If someone I love dies then the company I work for sets the parameters for the time I get to mourn. There are stipulations for what qualifies as appropriate mourning set by society as well. No break downs please! You can't be crying at work. For goodness sakes, put some concealer under those eyes! Regulating death.

And love. Love is marketed in a marriage scheme accompanied by tax breaks. This is a different sex organs - same everything else (race, religion, class, etc) only club because the "son of man" whose most popular name means "all hail to Zeus," said so. He did say that right? I couldn't find it but I'm sure its there. Nevermind our pituitary gland 's hormonal production having a say. Regulating "personal" relationships.


My emotions surge through my veins like fire looks when ignited down the path of a spill. My emotions tire me out. The brain power I have to use to keep things in a positive perspective is where all my calories meet their doom. Even still, pretending I don't feel is harder than allowing my feelings to flow freely. I guess I'd rather feel the destruction, the hurt, and the disbelief. I have to take the good with the bad right? These amplifications mobilize my thoughts and help me appreciate the other end of the spectrum that much more. When its good its really good! This might be a good time to confess that I am a really anxious person - in case you haven't figured that out by now. I have feelings. I am human. I might not be able to control how I feel as well as I'd like, but I can control how I respond to those feelings, for the most part anyway. The 1st step to coping is admitting you have a problem right? Well, I have an emotional problem. I feel everything. I carry my feelings with me like my lip balm. I like being around people who are okay with this.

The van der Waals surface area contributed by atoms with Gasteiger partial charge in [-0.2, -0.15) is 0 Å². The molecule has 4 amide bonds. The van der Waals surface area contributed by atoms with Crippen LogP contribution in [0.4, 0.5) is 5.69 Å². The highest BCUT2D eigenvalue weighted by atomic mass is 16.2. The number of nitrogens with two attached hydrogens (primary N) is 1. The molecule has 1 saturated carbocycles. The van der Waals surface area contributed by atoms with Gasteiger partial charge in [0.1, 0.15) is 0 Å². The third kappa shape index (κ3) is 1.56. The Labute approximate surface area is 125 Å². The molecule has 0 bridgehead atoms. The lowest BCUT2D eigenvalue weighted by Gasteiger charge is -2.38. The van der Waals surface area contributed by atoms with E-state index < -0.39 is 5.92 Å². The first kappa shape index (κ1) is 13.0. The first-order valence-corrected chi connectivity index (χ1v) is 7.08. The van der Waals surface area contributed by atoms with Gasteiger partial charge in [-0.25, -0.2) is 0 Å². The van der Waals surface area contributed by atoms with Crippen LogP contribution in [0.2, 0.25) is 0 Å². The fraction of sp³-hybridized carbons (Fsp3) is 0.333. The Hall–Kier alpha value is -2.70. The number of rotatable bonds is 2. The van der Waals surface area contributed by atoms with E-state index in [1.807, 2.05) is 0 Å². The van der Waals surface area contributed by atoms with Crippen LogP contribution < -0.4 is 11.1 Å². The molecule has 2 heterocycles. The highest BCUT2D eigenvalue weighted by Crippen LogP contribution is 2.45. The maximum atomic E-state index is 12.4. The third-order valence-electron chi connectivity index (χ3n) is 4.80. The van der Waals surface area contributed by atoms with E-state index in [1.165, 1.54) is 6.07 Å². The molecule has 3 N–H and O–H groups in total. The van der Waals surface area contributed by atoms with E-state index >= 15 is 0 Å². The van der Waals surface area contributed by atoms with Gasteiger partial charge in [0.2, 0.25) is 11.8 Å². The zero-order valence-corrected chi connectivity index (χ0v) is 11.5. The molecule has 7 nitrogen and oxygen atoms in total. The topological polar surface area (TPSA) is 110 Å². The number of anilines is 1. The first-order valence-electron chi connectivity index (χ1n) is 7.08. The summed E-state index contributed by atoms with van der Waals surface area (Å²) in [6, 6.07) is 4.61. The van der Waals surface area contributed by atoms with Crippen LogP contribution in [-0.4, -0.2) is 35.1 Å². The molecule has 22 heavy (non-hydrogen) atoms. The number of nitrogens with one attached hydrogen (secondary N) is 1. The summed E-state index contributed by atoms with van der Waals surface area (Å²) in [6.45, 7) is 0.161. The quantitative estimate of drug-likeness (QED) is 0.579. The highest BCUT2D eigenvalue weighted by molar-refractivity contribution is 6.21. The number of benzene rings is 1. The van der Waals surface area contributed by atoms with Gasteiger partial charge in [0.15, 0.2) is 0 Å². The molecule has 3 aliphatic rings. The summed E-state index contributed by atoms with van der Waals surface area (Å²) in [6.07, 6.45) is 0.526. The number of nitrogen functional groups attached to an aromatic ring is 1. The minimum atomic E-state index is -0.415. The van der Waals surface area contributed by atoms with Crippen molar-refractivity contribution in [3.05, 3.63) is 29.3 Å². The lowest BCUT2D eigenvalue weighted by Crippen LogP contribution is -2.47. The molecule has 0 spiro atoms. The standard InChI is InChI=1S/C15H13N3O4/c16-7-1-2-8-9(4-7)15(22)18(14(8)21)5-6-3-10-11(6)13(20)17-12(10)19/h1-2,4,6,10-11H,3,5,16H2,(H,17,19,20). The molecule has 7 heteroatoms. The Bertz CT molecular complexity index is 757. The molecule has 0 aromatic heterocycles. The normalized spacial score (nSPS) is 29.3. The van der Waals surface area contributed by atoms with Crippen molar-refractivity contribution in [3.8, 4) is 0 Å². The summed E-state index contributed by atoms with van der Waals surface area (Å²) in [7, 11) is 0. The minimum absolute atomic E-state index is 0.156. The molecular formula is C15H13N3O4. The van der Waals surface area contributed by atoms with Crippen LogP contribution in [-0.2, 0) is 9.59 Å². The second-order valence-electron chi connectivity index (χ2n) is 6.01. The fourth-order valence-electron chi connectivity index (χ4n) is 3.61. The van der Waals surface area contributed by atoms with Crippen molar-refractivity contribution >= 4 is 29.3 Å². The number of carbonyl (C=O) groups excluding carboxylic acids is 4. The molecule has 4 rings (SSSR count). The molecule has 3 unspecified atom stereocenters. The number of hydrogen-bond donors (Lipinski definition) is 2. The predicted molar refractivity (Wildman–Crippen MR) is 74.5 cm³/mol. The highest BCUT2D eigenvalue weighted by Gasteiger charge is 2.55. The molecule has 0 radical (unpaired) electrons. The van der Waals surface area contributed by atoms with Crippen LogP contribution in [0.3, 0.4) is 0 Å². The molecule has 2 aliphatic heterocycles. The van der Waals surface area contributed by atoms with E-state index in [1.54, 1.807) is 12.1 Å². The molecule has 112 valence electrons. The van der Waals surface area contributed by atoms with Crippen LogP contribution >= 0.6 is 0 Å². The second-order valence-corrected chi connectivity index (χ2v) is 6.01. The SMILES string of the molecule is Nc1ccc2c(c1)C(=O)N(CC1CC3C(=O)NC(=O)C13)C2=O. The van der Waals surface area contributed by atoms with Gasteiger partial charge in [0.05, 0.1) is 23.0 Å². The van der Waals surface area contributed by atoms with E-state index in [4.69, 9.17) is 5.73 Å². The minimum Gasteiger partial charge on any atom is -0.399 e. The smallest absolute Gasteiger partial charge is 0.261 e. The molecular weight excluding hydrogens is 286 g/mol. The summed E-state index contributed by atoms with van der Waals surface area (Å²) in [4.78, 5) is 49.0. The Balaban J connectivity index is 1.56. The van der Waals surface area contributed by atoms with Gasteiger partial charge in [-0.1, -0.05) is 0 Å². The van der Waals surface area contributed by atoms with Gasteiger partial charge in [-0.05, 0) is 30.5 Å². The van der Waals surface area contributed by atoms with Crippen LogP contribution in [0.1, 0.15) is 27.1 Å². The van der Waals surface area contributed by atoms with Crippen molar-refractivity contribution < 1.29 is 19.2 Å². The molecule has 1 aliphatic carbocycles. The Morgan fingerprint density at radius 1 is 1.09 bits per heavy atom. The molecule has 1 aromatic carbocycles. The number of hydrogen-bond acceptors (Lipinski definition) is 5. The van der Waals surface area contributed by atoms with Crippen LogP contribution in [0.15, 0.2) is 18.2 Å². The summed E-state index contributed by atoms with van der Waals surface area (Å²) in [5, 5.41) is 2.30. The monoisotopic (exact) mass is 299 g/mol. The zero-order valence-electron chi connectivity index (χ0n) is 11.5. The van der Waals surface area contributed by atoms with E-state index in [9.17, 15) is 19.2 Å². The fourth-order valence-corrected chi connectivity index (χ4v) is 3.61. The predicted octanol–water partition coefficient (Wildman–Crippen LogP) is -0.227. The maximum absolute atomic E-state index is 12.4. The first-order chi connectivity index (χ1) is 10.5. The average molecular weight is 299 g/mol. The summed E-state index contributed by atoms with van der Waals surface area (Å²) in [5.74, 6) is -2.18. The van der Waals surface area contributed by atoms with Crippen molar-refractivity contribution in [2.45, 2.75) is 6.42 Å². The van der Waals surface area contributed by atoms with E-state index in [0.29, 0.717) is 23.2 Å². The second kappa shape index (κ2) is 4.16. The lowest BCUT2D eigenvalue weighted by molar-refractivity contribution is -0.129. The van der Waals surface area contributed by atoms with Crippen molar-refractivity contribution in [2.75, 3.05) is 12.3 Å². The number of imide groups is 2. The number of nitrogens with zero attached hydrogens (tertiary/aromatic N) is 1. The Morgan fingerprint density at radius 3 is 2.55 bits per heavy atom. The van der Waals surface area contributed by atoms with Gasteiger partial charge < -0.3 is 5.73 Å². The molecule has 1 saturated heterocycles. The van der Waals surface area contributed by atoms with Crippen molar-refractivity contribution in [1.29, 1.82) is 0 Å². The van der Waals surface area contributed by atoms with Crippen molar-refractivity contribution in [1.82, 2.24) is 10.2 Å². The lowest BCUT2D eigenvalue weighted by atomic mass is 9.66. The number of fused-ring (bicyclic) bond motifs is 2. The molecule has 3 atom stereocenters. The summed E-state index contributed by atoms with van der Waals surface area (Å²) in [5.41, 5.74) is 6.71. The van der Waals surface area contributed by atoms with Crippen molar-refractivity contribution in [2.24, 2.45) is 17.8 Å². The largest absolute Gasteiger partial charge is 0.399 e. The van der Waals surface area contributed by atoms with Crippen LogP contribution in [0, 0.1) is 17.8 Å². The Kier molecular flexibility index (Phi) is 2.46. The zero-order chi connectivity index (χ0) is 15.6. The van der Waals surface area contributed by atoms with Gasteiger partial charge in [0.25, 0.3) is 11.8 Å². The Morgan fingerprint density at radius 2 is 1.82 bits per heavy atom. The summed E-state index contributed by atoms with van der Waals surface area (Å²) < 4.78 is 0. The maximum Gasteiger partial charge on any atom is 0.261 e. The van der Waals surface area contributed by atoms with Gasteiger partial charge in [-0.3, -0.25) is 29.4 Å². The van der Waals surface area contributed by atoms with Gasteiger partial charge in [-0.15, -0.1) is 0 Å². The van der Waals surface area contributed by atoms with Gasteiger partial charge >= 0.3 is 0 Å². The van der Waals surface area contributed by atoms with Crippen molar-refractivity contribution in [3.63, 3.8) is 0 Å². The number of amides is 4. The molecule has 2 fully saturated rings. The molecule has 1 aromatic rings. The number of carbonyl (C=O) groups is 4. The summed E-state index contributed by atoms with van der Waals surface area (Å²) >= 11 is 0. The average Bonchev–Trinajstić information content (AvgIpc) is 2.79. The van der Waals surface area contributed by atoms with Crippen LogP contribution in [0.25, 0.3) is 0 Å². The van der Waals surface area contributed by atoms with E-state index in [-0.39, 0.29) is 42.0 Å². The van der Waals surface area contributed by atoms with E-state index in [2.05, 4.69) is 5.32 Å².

What's crazier than anything is that I feel bad for people who don't feel like I do. So I am an emotional mess, but I'm okay with that. Feeling everything is better than feeling nothing at all. This is so much better than being a sociopath...I think. Besides, I ain't no stinking robot. I was borned by a Western doc with his Western know-it-all expertise on birthing babies. He said, black mother you will need a c-section b/I don't have time for this baby to come naturally. I was yanked from my mother's belly into those welcoming hands. That just about explains how I feel on a daily. I don't control anything, so stop asking me what I intend to do in the future and expecting a detailed answer. I intend to cope with whatever shit storms I must. I read the memo on individualism but I burned it up with my candle flame. Watched it shrivel up and die. Now that me and empathy have become such good friends, I never want to leave her side. She needs me as much as I need her. Who knew? <end rant>

Friday, July 26, 2013